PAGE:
Branding 101

Spring is my favorite time of the year.  After the thrills of victory and agonies of defeat during calving season, spring works begin.  The cows and calves are gathered and given their spring vaccinations, dewormed and poured for external parasites.  When the calves are gathered, they are also given a hot brand.  Our brand is a permanent mark of ownership on that calf.  If the calf is sold, the new owner can put their brand on the animal, but our brand will always be visible on the left hip.

Branding irons heating up in the fire

Livestock branding is a technique for marking livestock so as to identify the owner. Originally, livestock branding only referred to a hot brand for large stock, though the term is now also used to refer to other alternative techniques such as freeze branding. Other forms of livestock identification include inner lip or ear tattoos, earmarking, ear tagging, and RFID tagging with a type of microchip.

This is a brand that was just applied to a calf. It is left on for a few seconds, only long enough to burn the hair off the animal. Cattle have very think hides that allow us brand them.

Branding is very important in proving ownership of lost or stolen animals. An unbranded animal is almost impossible to legally identify. No other way is as easily visible as branding, not only for identification, but as a deterrent to theft.  Other methods such as microchips are positive identification, if a new owner is aware of them, but hot or freeze brands are highly visible and hard to alter.

Even young cowboys and cowgirls love to help out at branding time!!

Brands, both hot iron and freeze brands, are recorded by state livestock agencies in many states.  In some states, including Nebraska, freeze brands are not valid on cattle.  The agencies also record the location you place the brand on the animal.  You may not register a particular brand if the same symbols and location have already been registered by someone else in your area.  It is important, not only to register a brand correctly, but to keep it active.  Like our vehicle registrations, brand registrations do expire.  A number of states do not have brand inspection systems.  For instance, Texan’s register brands in their county clerk’s office and do not have a state-wide agency overseeing the 254 counties.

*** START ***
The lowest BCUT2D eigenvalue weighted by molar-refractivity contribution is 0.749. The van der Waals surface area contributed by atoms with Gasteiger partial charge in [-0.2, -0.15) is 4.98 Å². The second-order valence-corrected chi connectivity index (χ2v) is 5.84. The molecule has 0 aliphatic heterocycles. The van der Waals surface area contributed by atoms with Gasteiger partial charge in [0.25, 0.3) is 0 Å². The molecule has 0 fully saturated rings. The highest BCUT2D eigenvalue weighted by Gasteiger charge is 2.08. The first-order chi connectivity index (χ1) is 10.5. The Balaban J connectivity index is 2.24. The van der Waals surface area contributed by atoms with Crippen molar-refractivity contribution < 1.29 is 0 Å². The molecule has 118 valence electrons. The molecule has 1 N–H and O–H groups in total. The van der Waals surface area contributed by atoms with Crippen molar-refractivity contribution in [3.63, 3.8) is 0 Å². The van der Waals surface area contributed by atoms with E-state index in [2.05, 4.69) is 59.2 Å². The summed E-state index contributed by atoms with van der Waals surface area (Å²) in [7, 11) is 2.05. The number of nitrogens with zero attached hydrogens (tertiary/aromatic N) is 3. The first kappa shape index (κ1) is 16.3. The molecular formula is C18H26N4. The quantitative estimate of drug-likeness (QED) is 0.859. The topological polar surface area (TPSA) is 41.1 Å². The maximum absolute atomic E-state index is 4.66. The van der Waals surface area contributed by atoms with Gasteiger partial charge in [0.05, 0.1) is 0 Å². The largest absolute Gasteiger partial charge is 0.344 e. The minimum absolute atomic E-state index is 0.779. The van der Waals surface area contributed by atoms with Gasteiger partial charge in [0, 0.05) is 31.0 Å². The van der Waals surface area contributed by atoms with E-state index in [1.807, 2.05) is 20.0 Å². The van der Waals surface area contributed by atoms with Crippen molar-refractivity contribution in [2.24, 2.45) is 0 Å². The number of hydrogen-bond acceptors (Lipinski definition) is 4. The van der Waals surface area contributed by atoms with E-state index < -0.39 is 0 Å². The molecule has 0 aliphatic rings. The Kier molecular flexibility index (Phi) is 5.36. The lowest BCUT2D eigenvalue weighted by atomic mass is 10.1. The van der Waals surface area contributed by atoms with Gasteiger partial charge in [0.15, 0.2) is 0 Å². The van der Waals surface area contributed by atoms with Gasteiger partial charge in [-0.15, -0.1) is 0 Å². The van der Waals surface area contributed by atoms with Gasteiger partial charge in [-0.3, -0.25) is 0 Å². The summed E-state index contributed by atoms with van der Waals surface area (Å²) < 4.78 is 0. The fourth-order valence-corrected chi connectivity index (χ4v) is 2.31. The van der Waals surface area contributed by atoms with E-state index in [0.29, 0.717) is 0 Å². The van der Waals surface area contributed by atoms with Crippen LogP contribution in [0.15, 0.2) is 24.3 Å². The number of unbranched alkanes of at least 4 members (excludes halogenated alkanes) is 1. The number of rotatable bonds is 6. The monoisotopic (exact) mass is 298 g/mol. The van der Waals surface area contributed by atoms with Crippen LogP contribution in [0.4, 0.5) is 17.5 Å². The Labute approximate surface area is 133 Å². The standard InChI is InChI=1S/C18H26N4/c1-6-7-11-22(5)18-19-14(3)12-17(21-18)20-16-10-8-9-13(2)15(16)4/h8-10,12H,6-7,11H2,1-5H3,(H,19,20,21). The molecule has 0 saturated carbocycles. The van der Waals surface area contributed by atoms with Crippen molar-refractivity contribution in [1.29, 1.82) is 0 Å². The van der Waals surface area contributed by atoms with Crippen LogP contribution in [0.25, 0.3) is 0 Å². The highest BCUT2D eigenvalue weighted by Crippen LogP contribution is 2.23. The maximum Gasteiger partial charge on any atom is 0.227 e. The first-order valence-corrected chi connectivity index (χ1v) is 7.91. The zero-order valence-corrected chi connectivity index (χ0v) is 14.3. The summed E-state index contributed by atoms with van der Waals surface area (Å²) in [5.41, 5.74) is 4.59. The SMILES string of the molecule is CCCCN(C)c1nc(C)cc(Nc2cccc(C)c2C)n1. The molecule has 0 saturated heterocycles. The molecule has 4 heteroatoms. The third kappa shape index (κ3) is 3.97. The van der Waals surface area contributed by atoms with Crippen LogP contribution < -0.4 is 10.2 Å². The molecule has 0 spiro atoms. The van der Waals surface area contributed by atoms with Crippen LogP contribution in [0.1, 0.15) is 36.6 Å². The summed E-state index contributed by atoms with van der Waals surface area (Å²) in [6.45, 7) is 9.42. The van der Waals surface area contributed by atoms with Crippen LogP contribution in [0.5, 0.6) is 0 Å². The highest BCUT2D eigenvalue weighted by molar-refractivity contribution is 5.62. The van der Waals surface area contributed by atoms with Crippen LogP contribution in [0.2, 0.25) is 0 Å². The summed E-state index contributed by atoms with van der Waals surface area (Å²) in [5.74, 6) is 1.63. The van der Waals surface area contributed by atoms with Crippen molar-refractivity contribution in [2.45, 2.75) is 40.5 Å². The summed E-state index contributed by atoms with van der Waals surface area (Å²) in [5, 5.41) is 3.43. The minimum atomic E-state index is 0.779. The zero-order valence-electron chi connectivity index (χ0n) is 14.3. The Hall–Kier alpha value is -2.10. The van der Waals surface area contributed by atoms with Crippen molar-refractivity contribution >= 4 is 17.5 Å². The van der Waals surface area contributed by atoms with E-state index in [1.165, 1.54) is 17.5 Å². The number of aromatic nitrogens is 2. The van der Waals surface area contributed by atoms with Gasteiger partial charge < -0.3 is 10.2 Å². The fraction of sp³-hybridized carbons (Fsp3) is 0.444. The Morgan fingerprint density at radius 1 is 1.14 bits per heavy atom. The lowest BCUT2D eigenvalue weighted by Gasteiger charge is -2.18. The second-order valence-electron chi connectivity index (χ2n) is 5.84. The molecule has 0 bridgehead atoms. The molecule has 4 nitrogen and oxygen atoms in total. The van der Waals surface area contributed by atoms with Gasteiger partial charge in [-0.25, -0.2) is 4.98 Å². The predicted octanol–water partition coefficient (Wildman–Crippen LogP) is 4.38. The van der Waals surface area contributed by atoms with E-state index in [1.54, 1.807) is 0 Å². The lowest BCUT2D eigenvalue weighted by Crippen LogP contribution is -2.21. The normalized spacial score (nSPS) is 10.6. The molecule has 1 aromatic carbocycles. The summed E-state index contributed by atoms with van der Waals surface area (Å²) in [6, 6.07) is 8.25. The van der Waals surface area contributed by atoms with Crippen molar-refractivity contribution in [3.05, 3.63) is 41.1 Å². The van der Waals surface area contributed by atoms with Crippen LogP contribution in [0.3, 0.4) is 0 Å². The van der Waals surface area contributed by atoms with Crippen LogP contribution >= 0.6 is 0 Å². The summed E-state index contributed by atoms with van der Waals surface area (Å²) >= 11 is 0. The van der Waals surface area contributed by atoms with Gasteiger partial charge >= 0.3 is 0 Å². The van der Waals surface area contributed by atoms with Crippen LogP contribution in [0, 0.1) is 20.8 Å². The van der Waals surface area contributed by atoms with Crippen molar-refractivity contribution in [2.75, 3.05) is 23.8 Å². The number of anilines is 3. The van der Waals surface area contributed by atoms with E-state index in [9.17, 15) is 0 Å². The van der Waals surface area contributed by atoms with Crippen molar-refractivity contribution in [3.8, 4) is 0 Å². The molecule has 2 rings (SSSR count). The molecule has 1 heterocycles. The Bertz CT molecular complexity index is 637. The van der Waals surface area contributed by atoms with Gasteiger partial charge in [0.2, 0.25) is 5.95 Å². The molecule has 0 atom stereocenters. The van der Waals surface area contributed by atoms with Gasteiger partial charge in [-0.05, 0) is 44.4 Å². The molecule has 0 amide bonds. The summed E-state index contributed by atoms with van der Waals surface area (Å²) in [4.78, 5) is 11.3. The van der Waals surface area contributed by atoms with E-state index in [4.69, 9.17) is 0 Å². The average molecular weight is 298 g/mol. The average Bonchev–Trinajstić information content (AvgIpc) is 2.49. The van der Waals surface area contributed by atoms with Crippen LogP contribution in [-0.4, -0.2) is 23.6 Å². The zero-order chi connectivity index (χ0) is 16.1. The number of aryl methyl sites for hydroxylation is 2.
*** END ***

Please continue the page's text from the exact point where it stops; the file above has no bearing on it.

My Rummy pony and I dragging a calf to the fire at a branding.

Some ranches still heat branding irons in a wood or coal fire; others use an electric branding iron or electric sources to heat a traditional iron.  Regardless of heating method, the iron is only applied for the amount of time needed to remove all hair and create a permanent mark, usually a few seconds.  Branding irons are applied for a longer time to cattle than to horses, due to the differing thicknesses of their skins.

Working a calf at a branding. I am giving the vaccinations.

There are several differnt ways to brand cattle.  Driving them through a squeeze chute, or calf cradle if they are calves is one of the most popular ways.  When we brand our calves, we prefer to preserve the way of the west, or western heritage, and “drag them to the fire.”  We gather them, sort the cows out of the corral, then rope their hind legs and drag them horseback to the fire.  No method is better than the other, we just prefer to rope them.

To read a livestock brand:

1. Read from the left to the right as ML (M L).
2. Read from the top to the bottom as                         (bar m).
3. When the brand is enclosed, it is read from the outside to the inside as (circle S).

A neighbors branding

Another method of livestock identification is freeze branding.  When super-cold or chilled branding irons are applied to the hide of the animal, the pigment-producing cells are destroyed or altered.  When the hair grows back, it is white.  The method is not foolproof, as the results are variable depending on the weather, age of animal and the methods used.  The major advantage claimed for freeze branding is the brand is more legible throughout most of the year than a hot-iron brand.  Freeze branding also causes less damage to the hide than a hot brand.

Clipping the area to be freeze branded. Clipping the hair close to the skin ensures the coolant will reach the animals skin.

Blowing the area clean.

Replacement heifers (females that are retained in our herd) are given a freeze brand in the spring of their yearling year.  The yearling bulls that we sell are also freeze branded.  Freeze branding requires more time than hot branding.

This is the container with the freeze branding irons. They are in dry ice and 99% alcohol to chill the irons to the appropriate temperature.

After blowing, we brush the area to be branded and apply more alcohol to be certain the area is clean and ready for the irons.

We freeze brand because it is much easier to read their numbers when we are sorting the cows.  Also if cows loose their ear tags during the course of the year, we can still identify which ones they are.

Applying the irons to the cow for 60 seconds

This is the area after the irons are lifted. You can see that the irons caused an outline around where they were applied. Usually this means the freeze brands will turn out.

This picture is about 30 days post freeze branding. The dark hair falls off and is ready to start growing new white hair in.

A finished freeze brand on a cow

Freeze brands on a bull

Now you know a little something about branding cattle.  Have a great weekend!

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About Husker Cowgirl

I am a ranchers wife, beef feed consultant for Aurora Cooperative and an avid Husker fan. I am passionate about agriculture and especially beef cattle. My husband and I do things on our ranch the old fashioned way - using horses. I also enjoy taking my horses to town and competing with them at local and state events on the weekends.
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